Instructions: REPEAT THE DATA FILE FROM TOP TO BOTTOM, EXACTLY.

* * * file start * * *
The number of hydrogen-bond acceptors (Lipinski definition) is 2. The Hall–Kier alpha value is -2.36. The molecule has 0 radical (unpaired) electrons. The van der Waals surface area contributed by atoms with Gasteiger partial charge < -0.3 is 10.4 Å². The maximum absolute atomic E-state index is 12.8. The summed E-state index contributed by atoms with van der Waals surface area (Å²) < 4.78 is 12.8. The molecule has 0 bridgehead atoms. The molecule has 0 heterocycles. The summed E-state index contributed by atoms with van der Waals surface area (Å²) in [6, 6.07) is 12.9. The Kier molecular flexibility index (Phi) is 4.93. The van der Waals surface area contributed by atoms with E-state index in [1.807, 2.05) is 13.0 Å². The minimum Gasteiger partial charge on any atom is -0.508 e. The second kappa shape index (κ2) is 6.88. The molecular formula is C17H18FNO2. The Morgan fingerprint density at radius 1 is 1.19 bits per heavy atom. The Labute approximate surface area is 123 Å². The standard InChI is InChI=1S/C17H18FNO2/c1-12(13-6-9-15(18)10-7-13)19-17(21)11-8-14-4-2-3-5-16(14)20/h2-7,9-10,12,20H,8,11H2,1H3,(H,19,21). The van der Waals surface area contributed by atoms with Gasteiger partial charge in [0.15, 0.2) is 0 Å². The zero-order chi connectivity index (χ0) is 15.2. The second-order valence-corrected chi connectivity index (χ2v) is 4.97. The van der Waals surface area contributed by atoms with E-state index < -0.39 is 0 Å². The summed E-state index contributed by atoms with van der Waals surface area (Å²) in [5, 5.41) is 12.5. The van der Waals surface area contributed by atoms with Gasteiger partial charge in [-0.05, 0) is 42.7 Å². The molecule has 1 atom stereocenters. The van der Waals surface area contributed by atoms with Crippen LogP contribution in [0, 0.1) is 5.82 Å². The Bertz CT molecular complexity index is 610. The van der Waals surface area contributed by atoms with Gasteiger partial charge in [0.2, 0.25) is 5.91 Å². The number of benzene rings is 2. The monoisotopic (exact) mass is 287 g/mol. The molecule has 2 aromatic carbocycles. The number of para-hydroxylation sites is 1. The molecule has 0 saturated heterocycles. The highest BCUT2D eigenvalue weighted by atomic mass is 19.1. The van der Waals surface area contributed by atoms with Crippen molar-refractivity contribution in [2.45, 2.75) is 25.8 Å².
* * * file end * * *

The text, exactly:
The number of hydrogen-bond acceptors (Lipinski definition) is 2. The Hall–Kier alpha value is -2.36. The molecule has 0 radical (unpaired) electrons. The van der Waals surface area contributed by atoms with Gasteiger partial charge < -0.3 is 10.4 Å². The maximum absolute atomic E-state index is 12.8. The summed E-state index contributed by atoms with van der Waals surface area (Å²) < 4.78 is 12.8. The molecule has 0 bridgehead atoms. The molecule has 0 heterocycles. The summed E-state index contributed by atoms with van der Waals surface area (Å²) in [6, 6.07) is 12.9. The Kier molecular flexibility index (Phi) is 4.93. The van der Waals surface area contributed by atoms with E-state index in [1.807, 2.05) is 13.0 Å². The minimum Gasteiger partial charge on any atom is -0.508 e. The second kappa shape index (κ2) is 6.88. The molecular formula is C17H18FNO2. The Morgan fingerprint density at radius 1 is 1.19 bits per heavy atom. The Labute approximate surface area is 123 Å². The standard InChI is InChI=1S/C17H18FNO2/c1-12(13-6-9-15(18)10-7-13)19-17(21)11-8-14-4-2-3-5-16(14)20/h2-7,9-10,12,20H,8,11H2,1H3,(H,19,21). The van der Waals surface area contributed by atoms with Gasteiger partial charge in [0.15, 0.2) is 0 Å². The zero-order chi connectivity index (χ0) is 15.2. The second-order valence-corrected chi connectivity index (χ2v) is 4.97. The van der Waals surface area contributed by atoms with E-state index < -0.39 is 0 Å². The summed E-state index contributed by atoms with van der Waals surface area (Å²) in [5, 5.41) is 12.5. The van der Waals surface area contributed by atoms with Gasteiger partial charge in [-0.05, 0) is 42.7 Å². The molecule has 1 atom stereocenters. The van der Waals surface area contributed by atoms with Crippen LogP contribution in [0, 0.1) is 5.82 Å². The Bertz CT molecular complexity index is 610. The van der Waals surface area contributed by atoms with Gasteiger partial charge in [0.2, 0.25) is 5.91 Å². The number of benzene rings is 2. The monoisotopic (exact) mass is 287 g/mol. The molecule has 2 aromatic carbocycles. The number of para-hydroxylation sites is 1. The molecule has 0 saturated heterocycles. The highest BCUT2D eigenvalue weighted by atomic mass is 19.1. The van der Waals surface area contributed by atoms with Crippen molar-refractivity contribution in [2.45, 2.75) is 25.8 Å².